We have made the point here and many others have made the point elsewhere: If you want your wishes for your estate to be carried out, you must spell them out and write them down with the help of a Brevard County estate planning attorney.
If you rely instead on conversations and verbal vows — no matter how sincere those promises might be — there is a distinct possibility that your wishes will not be carried out if they are not written down and part of your estate documents.
We read recently of a famous man who reportedly made promises to a close companion about the use of real estate, those vows might never be carried out. The man: British pop star George Michael, who died last Christmas at age 53.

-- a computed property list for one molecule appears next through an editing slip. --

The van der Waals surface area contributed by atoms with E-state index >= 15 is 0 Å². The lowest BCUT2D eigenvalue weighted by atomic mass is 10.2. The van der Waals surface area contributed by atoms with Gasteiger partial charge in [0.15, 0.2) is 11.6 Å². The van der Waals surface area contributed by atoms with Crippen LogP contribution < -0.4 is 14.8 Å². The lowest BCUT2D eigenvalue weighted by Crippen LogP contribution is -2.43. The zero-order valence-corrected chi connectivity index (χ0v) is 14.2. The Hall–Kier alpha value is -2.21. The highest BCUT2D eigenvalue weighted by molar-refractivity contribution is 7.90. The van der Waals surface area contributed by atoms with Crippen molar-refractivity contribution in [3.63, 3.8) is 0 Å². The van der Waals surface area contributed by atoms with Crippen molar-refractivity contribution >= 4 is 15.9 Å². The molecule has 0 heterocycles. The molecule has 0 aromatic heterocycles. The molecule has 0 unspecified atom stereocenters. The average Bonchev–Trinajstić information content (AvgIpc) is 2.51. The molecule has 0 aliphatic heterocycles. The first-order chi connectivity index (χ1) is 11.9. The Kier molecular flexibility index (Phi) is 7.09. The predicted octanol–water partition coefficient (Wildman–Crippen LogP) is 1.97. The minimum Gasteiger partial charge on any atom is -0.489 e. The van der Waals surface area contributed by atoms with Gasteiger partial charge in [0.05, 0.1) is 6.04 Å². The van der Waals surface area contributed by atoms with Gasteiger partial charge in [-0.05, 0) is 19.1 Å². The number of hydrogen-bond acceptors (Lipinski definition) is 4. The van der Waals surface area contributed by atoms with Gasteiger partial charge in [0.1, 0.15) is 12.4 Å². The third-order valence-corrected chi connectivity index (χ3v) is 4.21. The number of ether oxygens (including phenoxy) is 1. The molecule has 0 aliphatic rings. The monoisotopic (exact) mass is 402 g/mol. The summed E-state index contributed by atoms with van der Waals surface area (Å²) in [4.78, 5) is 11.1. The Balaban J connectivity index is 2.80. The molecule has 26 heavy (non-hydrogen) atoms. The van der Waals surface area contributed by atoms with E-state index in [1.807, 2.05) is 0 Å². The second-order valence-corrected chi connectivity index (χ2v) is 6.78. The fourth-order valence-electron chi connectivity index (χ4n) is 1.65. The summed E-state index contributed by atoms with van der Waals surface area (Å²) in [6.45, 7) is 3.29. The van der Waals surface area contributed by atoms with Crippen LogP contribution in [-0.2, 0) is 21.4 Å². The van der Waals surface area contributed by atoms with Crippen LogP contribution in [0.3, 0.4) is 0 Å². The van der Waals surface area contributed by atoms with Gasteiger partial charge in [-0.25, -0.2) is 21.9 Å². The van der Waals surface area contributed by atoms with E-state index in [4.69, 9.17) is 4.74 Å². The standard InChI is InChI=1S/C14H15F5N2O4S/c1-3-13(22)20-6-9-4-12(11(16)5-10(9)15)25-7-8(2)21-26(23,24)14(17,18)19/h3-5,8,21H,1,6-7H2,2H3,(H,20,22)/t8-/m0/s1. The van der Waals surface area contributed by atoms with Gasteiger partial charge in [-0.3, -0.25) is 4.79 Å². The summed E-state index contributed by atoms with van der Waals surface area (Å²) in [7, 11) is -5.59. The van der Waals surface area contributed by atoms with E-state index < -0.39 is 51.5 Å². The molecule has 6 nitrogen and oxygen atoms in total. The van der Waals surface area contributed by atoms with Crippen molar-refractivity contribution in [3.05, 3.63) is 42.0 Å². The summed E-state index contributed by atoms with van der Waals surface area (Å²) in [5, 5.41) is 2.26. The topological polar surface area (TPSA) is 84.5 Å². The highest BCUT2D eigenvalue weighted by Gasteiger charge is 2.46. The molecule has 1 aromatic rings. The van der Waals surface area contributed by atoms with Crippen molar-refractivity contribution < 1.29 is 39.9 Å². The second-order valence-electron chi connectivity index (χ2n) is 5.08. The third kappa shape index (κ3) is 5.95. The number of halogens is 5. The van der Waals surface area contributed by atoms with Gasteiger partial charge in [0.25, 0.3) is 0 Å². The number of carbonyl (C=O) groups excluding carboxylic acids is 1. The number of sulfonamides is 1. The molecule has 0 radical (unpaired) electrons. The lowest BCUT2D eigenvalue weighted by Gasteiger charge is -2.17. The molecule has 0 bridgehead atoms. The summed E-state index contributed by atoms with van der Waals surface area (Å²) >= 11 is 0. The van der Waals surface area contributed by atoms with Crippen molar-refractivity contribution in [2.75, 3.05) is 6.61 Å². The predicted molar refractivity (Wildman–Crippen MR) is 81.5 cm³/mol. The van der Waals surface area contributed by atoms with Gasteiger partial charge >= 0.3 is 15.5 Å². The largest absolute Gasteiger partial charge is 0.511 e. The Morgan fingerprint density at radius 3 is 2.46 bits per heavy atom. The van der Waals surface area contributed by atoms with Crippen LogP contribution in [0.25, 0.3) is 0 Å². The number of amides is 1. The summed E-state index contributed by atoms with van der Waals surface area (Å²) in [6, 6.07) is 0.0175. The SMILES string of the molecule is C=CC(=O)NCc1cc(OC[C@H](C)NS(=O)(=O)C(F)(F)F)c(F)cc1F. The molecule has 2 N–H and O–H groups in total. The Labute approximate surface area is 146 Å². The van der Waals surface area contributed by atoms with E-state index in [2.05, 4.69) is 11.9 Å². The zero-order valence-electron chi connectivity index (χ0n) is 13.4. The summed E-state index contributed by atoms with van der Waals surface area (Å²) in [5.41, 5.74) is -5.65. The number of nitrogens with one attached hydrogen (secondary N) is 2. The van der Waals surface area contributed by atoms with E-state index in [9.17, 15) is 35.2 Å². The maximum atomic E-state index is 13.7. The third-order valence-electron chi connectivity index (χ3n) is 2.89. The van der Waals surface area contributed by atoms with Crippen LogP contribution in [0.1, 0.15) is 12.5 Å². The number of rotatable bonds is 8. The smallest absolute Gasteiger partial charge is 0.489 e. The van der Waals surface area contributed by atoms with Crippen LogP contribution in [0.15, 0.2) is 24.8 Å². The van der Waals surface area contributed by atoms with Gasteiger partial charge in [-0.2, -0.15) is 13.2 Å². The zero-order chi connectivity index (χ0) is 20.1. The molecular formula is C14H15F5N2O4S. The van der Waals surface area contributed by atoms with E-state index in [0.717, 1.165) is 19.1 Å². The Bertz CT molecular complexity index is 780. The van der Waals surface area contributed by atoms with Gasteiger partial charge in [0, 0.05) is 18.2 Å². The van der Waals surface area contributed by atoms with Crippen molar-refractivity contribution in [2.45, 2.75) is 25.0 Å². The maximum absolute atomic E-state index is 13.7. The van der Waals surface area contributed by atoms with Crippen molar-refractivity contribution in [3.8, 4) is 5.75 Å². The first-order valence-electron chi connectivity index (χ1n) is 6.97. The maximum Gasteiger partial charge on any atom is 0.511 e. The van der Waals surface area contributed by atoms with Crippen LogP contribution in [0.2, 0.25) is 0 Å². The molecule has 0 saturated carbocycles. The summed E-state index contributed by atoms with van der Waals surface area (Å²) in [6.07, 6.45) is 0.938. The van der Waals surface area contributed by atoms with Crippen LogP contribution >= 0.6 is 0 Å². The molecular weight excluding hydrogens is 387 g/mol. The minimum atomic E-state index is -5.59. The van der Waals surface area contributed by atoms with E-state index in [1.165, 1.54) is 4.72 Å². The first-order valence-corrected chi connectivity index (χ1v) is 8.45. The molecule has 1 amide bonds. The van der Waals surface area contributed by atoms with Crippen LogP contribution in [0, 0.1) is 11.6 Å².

Michael was discovered by his lover, Fadi Fawaz, in a London townhouse they shared.
Since that fateful day, tensions between Fawaz and members of Michael’s family have risen steadily.
According to a news report by Forbes, Michael had promised Fawaz that he could stay in the townhouse as long as he liked. But that generous sentiment is apparently not expressed in any estate documents, so it is likely unenforceable.
In fact, the news article says the Michael family is planning to remove Fawaz from the $6 million-plus townhouse he shared with the late singer.
Forbes notes that in the UK, like the U.S., conversations about real estate have little or no legal weight. Instead, promises of the sort Michael allegedly made to Fawaz must be written down to be valid — a point all of us with property and the best of intentions would do well to remember.